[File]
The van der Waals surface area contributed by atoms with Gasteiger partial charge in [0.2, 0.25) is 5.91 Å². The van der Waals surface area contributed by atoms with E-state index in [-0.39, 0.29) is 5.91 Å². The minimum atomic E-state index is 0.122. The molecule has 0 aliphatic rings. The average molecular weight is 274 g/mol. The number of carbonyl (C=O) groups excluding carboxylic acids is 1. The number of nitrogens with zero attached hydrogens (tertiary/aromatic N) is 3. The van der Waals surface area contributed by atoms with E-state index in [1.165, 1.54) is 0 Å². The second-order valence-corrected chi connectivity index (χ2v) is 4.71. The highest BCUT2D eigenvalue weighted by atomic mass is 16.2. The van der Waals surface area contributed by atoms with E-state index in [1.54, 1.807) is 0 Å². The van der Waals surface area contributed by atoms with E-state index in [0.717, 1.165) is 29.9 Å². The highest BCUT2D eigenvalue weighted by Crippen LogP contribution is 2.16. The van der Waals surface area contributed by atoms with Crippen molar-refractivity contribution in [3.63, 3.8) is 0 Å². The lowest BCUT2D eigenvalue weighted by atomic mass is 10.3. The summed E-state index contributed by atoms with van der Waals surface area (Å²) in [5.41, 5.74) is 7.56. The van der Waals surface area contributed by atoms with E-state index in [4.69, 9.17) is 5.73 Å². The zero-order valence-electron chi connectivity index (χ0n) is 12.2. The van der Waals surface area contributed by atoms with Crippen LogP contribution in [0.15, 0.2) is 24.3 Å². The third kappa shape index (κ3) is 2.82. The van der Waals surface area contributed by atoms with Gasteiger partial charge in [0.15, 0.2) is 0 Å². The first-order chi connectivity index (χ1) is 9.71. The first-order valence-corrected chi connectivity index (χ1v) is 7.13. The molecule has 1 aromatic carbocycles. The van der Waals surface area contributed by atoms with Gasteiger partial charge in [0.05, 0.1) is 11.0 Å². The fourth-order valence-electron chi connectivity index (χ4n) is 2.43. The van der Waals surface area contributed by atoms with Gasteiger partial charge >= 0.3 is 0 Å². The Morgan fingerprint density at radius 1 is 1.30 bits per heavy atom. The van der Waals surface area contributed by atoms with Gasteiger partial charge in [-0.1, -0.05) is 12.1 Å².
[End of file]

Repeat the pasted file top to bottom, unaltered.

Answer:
The van der Waals surface area contributed by atoms with Gasteiger partial charge in [0.2, 0.25) is 5.91 Å². The van der Waals surface area contributed by atoms with E-state index in [-0.39, 0.29) is 5.91 Å². The minimum atomic E-state index is 0.122. The molecule has 0 aliphatic rings. The average molecular weight is 274 g/mol. The number of carbonyl (C=O) groups excluding carboxylic acids is 1. The number of nitrogens with zero attached hydrogens (tertiary/aromatic N) is 3. The van der Waals surface area contributed by atoms with E-state index in [1.165, 1.54) is 0 Å². The second-order valence-corrected chi connectivity index (χ2v) is 4.71. The highest BCUT2D eigenvalue weighted by atomic mass is 16.2. The van der Waals surface area contributed by atoms with E-state index in [1.54, 1.807) is 0 Å². The van der Waals surface area contributed by atoms with E-state index in [0.717, 1.165) is 29.9 Å². The highest BCUT2D eigenvalue weighted by Crippen LogP contribution is 2.16. The van der Waals surface area contributed by atoms with Crippen molar-refractivity contribution in [3.63, 3.8) is 0 Å². The lowest BCUT2D eigenvalue weighted by atomic mass is 10.3. The summed E-state index contributed by atoms with van der Waals surface area (Å²) in [5.41, 5.74) is 7.56. The van der Waals surface area contributed by atoms with E-state index in [4.69, 9.17) is 5.73 Å². The zero-order valence-electron chi connectivity index (χ0n) is 12.2. The van der Waals surface area contributed by atoms with Crippen LogP contribution in [0.15, 0.2) is 24.3 Å². The third kappa shape index (κ3) is 2.82. The van der Waals surface area contributed by atoms with Gasteiger partial charge in [0.15, 0.2) is 0 Å². The first-order chi connectivity index (χ1) is 9.71. The first-order valence-corrected chi connectivity index (χ1v) is 7.13. The molecule has 1 aromatic carbocycles. The van der Waals surface area contributed by atoms with Gasteiger partial charge in [0.05, 0.1) is 11.0 Å². The fourth-order valence-electron chi connectivity index (χ4n) is 2.43. The van der Waals surface area contributed by atoms with Gasteiger partial charge >= 0.3 is 0 Å². The Morgan fingerprint density at radius 1 is 1.30 bits per heavy atom. The van der Waals surface area contributed by atoms with Gasteiger partial charge in [-0.1, -0.05) is 12.1 Å².